Morgan Stanley Wealth Management is gearing up for growth as it reported numbers from the first full quarter during which it owned 100% of its wealth management business.

Executives at the firm said on a conference call that the firm was beginning to witness the benefits of its acquisition of the remaining 35% stake in Smith Barney from Citigroup on June 28.  The firm posted a $668 million profit compared to $247 million in the same quarter last year as it reduced acquisition-related expenses and improved margins from 8% to 19% year-over-year.

“We are just beginning to see the benefits,” chairman and chief executive James Gorman said in the call. “Despite seasonality and a relatively subdued trading environment revenues were essentially flat and we improved our margins and profitability once again.”
Revenue at the firm remained relatively flat quarter-over-quarter at $3.5 billion, but was up from $3.2 billion in the year ago quarter, primarily driven by growth in the fee business. Asset management and administration fees were up 6% year-over-year at $1.9 billion while commissions fell 11% from the last quarter to $507 million, which the firm attributed to slower market activity. 

As firms move toward a more advice-centric model, fee-based account assets at Morgan Stanley rose to $652 billion, a 22% year-over-year increase. Thirty six percent of client assets were held in a fee-based account, compared to 32% a year ago. “The transaction business is declining and those assets are shifting toward recurring fee-based arrangements,” Sophie Schmitt, a senior analyst with Boston-based consulting firm Aite Group, said.

Morgan Stanley continued to leverage its wealth management business to drive growth across the company as the firm placed more emphasis on increasing the number of banking and lending products it provides to its wealth management customers. Total wealth management loans and lending commitments of $26.6 billion were up 45% from the year-ago quarter and 11% from the second quarter.

The firm was increasing its securities-based lending through portfolio loan accounts while also focusing on increasing the number of residential mortgages, Porat said on the call. The firm benefitted from a $21 billion influx in cash deposits from Citigroup shortly after the final purchase was finalized, which the firm was looking to use to help fund loan growth in the wealth management unit, she said.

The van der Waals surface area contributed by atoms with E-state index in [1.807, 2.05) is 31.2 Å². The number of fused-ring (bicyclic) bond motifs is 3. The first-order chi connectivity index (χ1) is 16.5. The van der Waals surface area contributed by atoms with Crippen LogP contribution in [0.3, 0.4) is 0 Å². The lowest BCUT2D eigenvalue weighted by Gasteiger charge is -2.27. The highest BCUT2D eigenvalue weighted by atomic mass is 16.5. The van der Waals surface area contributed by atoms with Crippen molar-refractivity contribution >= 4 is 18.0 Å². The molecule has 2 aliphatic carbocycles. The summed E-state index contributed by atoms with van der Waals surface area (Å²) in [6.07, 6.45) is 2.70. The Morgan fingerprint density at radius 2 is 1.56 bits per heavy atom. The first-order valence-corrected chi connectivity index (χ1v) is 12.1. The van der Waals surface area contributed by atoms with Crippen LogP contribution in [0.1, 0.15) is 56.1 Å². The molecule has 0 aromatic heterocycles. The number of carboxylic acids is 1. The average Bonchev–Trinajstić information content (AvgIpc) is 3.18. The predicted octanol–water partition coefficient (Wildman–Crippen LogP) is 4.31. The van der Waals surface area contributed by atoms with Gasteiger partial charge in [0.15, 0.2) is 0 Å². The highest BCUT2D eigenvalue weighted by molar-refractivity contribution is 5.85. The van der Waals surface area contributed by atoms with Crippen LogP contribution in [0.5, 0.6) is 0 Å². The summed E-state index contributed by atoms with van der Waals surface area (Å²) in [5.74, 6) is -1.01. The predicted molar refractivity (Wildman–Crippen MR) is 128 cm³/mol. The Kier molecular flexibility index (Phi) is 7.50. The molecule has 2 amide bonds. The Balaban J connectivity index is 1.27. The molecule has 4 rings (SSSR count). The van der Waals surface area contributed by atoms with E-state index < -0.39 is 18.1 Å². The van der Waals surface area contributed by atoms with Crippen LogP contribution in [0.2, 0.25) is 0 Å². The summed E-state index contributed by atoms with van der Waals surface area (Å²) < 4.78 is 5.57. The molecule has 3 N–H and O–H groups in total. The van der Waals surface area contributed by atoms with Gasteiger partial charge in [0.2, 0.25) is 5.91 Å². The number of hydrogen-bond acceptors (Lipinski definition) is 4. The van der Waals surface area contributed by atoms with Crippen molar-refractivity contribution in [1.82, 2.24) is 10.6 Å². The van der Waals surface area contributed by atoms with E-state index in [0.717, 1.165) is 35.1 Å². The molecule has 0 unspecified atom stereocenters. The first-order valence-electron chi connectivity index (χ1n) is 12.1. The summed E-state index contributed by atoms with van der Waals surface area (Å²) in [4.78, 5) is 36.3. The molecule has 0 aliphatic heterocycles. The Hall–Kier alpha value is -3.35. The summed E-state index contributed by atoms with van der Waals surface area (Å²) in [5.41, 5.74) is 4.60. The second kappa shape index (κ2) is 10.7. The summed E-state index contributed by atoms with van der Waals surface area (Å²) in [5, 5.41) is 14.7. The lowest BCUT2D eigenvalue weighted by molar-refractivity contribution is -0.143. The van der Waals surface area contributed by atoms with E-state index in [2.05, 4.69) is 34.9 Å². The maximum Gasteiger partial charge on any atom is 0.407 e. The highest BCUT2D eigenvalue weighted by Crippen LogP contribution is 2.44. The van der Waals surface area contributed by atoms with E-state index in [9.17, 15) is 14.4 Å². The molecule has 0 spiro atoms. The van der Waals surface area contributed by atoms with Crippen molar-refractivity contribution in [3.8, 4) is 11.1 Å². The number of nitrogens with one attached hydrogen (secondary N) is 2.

“The focus really is deployment of those deposits to support loan growth both on wealth management and on the institutional side,” she explained. “That’s a very important area with additional upside in particular given the margins on loan products.”

At the same time, the firm cut back on expenses in the wealth unit by 2% as the firm streamlined operations. Morgan Stanley continued to combine branch office locations, cutting 26 in the third quarter. The total number of retail locations dropped 8% year over year from 709 to 650.

Porat said the cuts were driven by resource considerations and a market-by-market analysis and that the major consolidation was over.

“The question is do you have fully staffed offices within any market, a strong culture, no more room and no need to consolidate or should you consolidate,” Porat said. “At this point, the big reductions we’ve seen are behind us.”

The number of advisors at the firm hit 16,517, an increase of almost 200 during the quarter. That rise was primarily driven by record low attrition and an influx of new advisors into the firm’s training program.

On the whole, Morgan Stanley reported $7.9 billion in revenue, up from $5.3 billion last year, and net income of $888 million compared to a loss of over $1 billion the previous year. Gorman said on a call that the firm would continue to look to leverage the wealth management division to boost results.

“The strength of the old Smith Barney business at its core was its managed money program and the strength of Morgan Stanley at its core was the capital markets business,” Gorman said. “We continue to see each of those strengths populate the other side of the house now as we come together.”

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